The letter Çç originated in the Visigothic script used in Spain in early medieval times. Contrary to what the modern shape and name c-cedilla suggest it is not originally a Cc with a diacritic, but a swash form of the letter Zz.
A form of Zz like the ʒ now used in IPA for the French sound of Jj, with a downward curved swash replacing the lower horizontal line, was widespread in medieval scripts. In Spain this form developed a variant with also the upper horizontal line becoming a curved swash. In time this form (No. 3 in the image) became differentiated in use, denoting the voiceless coronal affricate /t͡s/ while form (1) or (2) denoted the corresponding voiced affricate /d͡z/. Perhaps it was the use of this letter form for the same sound as Cc represented before the letters Ee, Ii and Yy that prompted its further development into a form like a Cc with a tail, through increasing the size of the upper curve while decreasing the size of the lower part.
The name cedilla
The word cedilla is originally a diminutive of zeda or ceda, the Spanish name for the letter Zz, and thus was originally a name for the letter Çç, and not just for the ostensible diacritic. Alternative forms in older Spanish were cerilla and ceril. Incidentally cerilla means "friction match" in modern Spanish!
Cedilla in Unicode
Note that the cedilla may be confused with ogonek ˛ or comma below ◌̦. In some fonts, the cedilla together with some letters may look identical to the comma. In Romanian, the letters Șș and Țț are actually supposed to have a comma below and not a cedilla, while in most other languages Şş and Ţţ are supposed to have cedillas.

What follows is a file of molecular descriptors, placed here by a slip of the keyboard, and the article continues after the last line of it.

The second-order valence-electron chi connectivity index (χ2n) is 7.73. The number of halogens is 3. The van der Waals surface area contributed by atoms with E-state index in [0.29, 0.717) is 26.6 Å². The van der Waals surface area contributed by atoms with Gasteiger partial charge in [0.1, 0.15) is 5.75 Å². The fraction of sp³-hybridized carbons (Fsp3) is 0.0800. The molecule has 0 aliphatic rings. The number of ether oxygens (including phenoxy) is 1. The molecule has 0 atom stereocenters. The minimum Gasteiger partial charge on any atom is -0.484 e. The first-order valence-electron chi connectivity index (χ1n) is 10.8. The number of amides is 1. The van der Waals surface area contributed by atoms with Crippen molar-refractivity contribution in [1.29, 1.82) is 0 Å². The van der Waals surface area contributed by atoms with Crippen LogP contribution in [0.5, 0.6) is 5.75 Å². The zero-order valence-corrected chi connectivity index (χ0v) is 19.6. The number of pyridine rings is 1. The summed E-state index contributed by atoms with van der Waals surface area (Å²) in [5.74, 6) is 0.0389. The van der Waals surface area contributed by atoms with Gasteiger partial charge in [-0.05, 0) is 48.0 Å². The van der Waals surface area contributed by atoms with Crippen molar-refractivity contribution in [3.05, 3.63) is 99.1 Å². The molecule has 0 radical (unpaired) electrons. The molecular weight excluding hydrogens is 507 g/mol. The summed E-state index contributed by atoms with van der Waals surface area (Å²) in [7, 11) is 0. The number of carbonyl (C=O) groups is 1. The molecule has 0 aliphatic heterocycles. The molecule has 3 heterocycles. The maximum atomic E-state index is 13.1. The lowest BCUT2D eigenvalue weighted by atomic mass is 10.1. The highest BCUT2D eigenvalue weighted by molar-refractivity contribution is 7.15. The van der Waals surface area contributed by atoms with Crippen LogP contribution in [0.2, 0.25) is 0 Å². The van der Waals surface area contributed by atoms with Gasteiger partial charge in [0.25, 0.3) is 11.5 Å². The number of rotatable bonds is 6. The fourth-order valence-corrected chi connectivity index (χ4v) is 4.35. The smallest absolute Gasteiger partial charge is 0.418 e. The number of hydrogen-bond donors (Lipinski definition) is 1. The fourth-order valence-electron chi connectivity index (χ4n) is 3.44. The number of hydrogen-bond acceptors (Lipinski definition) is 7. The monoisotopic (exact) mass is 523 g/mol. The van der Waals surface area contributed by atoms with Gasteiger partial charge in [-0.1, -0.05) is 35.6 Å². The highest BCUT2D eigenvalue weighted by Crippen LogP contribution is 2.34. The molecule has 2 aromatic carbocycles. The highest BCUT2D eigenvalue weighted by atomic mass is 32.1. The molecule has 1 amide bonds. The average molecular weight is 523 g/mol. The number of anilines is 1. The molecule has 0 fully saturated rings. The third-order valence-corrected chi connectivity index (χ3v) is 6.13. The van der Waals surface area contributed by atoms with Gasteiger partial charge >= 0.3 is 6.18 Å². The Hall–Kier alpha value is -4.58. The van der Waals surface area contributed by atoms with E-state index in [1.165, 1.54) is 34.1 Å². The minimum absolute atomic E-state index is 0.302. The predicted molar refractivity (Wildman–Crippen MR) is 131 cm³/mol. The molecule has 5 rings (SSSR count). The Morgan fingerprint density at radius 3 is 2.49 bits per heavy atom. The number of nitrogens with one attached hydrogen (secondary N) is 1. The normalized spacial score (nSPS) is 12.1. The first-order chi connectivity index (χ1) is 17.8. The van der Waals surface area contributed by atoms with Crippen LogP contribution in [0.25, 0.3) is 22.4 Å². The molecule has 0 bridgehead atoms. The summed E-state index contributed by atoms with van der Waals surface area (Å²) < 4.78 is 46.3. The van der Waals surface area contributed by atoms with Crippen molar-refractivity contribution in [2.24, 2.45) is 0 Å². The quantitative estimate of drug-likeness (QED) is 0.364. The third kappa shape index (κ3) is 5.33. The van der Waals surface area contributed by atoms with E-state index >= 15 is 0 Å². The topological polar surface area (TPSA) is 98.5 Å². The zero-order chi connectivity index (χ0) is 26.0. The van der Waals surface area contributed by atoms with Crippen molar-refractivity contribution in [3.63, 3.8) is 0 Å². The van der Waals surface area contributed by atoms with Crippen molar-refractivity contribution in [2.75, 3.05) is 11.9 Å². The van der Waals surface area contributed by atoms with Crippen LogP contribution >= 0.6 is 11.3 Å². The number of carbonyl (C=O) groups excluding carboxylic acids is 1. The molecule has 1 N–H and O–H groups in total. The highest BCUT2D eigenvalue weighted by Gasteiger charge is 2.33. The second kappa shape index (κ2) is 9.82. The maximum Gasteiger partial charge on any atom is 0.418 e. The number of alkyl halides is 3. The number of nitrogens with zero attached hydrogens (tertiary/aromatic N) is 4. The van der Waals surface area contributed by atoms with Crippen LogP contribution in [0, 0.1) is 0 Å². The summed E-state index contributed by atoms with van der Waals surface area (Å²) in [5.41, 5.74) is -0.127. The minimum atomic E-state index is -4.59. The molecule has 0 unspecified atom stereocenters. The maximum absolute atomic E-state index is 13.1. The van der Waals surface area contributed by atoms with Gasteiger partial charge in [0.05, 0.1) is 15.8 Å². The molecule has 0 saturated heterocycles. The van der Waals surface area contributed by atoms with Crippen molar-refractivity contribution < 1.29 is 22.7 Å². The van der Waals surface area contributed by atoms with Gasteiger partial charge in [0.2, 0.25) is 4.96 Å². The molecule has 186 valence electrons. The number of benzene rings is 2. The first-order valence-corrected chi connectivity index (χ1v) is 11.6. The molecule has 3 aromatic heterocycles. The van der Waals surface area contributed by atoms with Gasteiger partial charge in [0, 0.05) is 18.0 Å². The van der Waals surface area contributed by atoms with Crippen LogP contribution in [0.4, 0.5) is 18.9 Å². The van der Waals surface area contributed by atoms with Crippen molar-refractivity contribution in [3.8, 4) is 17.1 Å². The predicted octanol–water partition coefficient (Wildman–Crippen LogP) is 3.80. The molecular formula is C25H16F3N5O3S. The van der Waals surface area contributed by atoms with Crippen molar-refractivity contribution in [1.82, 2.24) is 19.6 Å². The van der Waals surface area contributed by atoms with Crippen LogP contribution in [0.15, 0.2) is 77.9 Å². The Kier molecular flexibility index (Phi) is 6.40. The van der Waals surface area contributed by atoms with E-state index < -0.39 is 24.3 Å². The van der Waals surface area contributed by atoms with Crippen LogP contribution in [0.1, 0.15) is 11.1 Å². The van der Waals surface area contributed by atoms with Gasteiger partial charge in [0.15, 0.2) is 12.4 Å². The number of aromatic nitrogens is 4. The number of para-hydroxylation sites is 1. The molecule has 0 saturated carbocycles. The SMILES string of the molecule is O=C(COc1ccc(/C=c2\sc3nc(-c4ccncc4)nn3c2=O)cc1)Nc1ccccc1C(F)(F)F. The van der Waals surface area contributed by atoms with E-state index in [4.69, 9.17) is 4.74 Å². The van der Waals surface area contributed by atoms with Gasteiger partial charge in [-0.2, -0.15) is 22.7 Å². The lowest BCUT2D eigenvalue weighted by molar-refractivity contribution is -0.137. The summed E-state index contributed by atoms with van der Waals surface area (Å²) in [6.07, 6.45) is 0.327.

|Cedilla||Combining Cedilla||Latin Capital Letter C With Cedilla||Latin Small Letter C With Cedilla||Latin Capital Letter C With Cedilla And Acute||Latin Small Letter C With Cedilla And Acute||Latin Capital Letter D With Cedilla||Latin Small Letter D With Cedilla||Latin Capital Letter E With Cedilla||Latin Small Letter E With Cedilla||Latin Capital Letter E With Cedilla And Breve||Latin Small Letter E With Cedilla And Breve||Latin Capital Letter G With Cedilla|
|Latin Small Letter G With Cedilla||Latin Capital Letter H With Cedilla||Latin Small Letter H With Cedilla||Latin Capital Letter K With Cedilla||Latin Small Letter K With Cedilla||Latin Capital Letter L With Cedilla||Latin Small Letter L With Cedilla||Latin Capital Letter N With Cedilla||Latin Small Letter N With Cedilla||Latin Capital Letter R With Cedilla||Latin Small Letter R With Cedilla||Latin Capital Letter S With Cedilla||Latin Small Letter S With Cedilla|
|Note: The diacritic is placed on top of the letter to avoid the descender of the g.||||Note: May be confused with Latin Capital Letter S With Comma Below, Ș (U+0218).||Note: May be confused with Latin Small Letter S With Comma Below, ș (U+0219).|
|Latin Capital Letter T With Cedilla||Latin Small Letter T With Cedilla|
|Note: May be confused with Latin Capital Letter T With Comma Below, Ț (U+021A).||Note: May be confused with Latin Small Letter T With Comma Below, ț (U+021B).|
Cedilla in Natlangs
|Disambiguation of letter with several uses||Catalan||Çç /s/||Çç is used before Aa, Oo, Uu, or word-finally, and stands for /s/. Cc without cedilla would stand for /k/ in those positions. Intervocalic Çç is pronunced [s], while intervocalic Ss is [z].|
|Palatal consonant||Latgalian, Latvian||Ģģ /ɟ/, Ķķ /c/, Ļļ /ʎ/, Ņņ /ɲ/|
|Livonian||Ḑḑ /ɟ/, Ļļ /ʎ/, Ņņ /ɲ/, Ţţ /c/|
|Palatalized consonant||Livonian||Ŗŗ /rʲ/|
|Postalveolar consonant||Turkish||Çç /tʃ/, Şş /ʃ/||Note that the cedilla in Çç actually distinguishes voicing from Cc /dʒ/, not position.|
- ↑ The image of the Visigothic z was borrowed from Dr Dianne Tillotson's medieval writing site. She in turn got it from the British Library.
- ↑ Catalan alphabet at Wikipedia.
- Cedilla at Wikipedia.
- Visigothic script at Wikipedia.
- Visigothic Script at Dr Dianne Tillotson's medieval writing site.
Zur Geschichte und Bezeichnung der Cédille in den romanischen Sprachen, PDF by Dr. Andre Klump, Mainz (in German).Dead link!
- Another image showing Visigothic script from the Library of the Medieval Institute at University of Notre Dame. AFAICT unfortunately without any example of Zz which of course was uncommon in Latin text.